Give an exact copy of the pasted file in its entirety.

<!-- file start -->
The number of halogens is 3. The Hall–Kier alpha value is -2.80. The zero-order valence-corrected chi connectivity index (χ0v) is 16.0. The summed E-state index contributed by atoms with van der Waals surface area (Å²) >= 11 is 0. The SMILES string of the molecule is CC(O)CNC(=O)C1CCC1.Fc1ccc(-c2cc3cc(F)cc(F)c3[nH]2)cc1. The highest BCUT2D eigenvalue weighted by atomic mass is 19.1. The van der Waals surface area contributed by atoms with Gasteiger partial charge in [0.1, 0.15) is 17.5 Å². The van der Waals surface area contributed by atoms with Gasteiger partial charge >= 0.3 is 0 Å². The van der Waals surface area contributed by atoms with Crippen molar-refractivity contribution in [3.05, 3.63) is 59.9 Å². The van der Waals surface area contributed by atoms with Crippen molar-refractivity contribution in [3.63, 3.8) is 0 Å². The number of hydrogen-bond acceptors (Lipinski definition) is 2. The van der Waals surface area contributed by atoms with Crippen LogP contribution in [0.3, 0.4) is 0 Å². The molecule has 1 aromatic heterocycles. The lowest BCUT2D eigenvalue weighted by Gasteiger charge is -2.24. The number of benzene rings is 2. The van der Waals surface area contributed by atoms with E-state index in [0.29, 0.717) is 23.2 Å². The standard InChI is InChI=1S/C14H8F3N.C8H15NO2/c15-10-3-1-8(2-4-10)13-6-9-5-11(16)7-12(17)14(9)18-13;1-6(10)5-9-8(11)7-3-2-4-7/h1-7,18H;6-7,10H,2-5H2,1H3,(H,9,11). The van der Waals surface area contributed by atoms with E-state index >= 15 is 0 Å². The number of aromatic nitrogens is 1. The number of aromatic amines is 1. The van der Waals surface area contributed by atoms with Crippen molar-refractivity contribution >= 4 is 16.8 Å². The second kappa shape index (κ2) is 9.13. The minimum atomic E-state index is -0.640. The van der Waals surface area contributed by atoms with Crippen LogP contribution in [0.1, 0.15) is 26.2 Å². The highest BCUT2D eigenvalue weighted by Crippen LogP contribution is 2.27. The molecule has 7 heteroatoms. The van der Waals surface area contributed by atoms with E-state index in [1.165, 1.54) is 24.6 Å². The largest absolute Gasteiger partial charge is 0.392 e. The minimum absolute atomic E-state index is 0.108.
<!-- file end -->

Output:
The number of halogens is 3. The Hall–Kier alpha value is -2.80. The zero-order valence-corrected chi connectivity index (χ0v) is 16.0. The summed E-state index contributed by atoms with van der Waals surface area (Å²) >= 11 is 0. The SMILES string of the molecule is CC(O)CNC(=O)C1CCC1.Fc1ccc(-c2cc3cc(F)cc(F)c3[nH]2)cc1. The highest BCUT2D eigenvalue weighted by atomic mass is 19.1. The van der Waals surface area contributed by atoms with Gasteiger partial charge in [0.1, 0.15) is 17.5 Å². The van der Waals surface area contributed by atoms with Gasteiger partial charge >= 0.3 is 0 Å². The van der Waals surface area contributed by atoms with Crippen molar-refractivity contribution in [3.05, 3.63) is 59.9 Å². The van der Waals surface area contributed by atoms with Crippen molar-refractivity contribution in [3.63, 3.8) is 0 Å². The number of hydrogen-bond acceptors (Lipinski definition) is 2. The van der Waals surface area contributed by atoms with Crippen LogP contribution in [0.3, 0.4) is 0 Å². The molecule has 1 aromatic heterocycles. The lowest BCUT2D eigenvalue weighted by Gasteiger charge is -2.24. The number of benzene rings is 2. The van der Waals surface area contributed by atoms with E-state index in [0.29, 0.717) is 23.2 Å². The standard InChI is InChI=1S/C14H8F3N.C8H15NO2/c15-10-3-1-8(2-4-10)13-6-9-5-11(16)7-12(17)14(9)18-13;1-6(10)5-9-8(11)7-3-2-4-7/h1-7,18H;6-7,10H,2-5H2,1H3,(H,9,11). The van der Waals surface area contributed by atoms with E-state index >= 15 is 0 Å². The number of aromatic nitrogens is 1. The number of aromatic amines is 1. The van der Waals surface area contributed by atoms with Crippen molar-refractivity contribution >= 4 is 16.8 Å². The second kappa shape index (κ2) is 9.13. The minimum atomic E-state index is -0.640. The van der Waals surface area contributed by atoms with Crippen LogP contribution in [0.1, 0.15) is 26.2 Å². The highest BCUT2D eigenvalue weighted by Crippen LogP contribution is 2.27. The molecule has 7 heteroatoms. The van der Waals surface area contributed by atoms with E-state index in [1.165, 1.54) is 24.6 Å². The largest absolute Gasteiger partial charge is 0.392 e. The minimum absolute atomic E-state index is 0.108.